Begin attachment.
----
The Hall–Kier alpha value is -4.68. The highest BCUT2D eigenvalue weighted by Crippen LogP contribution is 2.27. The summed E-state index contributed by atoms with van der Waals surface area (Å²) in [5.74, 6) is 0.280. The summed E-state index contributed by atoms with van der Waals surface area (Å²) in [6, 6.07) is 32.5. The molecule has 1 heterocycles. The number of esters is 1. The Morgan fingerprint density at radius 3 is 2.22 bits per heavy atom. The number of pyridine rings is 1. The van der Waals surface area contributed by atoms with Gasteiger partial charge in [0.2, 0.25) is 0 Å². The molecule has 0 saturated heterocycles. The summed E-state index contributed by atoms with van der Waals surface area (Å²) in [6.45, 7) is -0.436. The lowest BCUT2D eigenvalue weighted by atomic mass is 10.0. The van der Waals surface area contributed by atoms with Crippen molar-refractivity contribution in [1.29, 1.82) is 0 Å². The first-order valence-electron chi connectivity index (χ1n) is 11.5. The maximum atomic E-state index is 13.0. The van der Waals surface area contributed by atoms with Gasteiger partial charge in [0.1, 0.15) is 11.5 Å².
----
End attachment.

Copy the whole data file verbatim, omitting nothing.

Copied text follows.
The Hall–Kier alpha value is -4.68. The highest BCUT2D eigenvalue weighted by Crippen LogP contribution is 2.27. The summed E-state index contributed by atoms with van der Waals surface area (Å²) in [5.74, 6) is 0.280. The summed E-state index contributed by atoms with van der Waals surface area (Å²) in [6, 6.07) is 32.5. The molecule has 1 heterocycles. The number of esters is 1. The Morgan fingerprint density at radius 3 is 2.22 bits per heavy atom. The number of pyridine rings is 1. The van der Waals surface area contributed by atoms with Gasteiger partial charge in [0.2, 0.25) is 0 Å². The molecule has 0 saturated heterocycles. The summed E-state index contributed by atoms with van der Waals surface area (Å²) in [6.45, 7) is -0.436. The lowest BCUT2D eigenvalue weighted by atomic mass is 10.0. The van der Waals surface area contributed by atoms with Crippen molar-refractivity contribution in [1.29, 1.82) is 0 Å². The first-order valence-electron chi connectivity index (χ1n) is 11.5. The maximum atomic E-state index is 13.0. The van der Waals surface area contributed by atoms with Gasteiger partial charge in [0.1, 0.15) is 11.5 Å².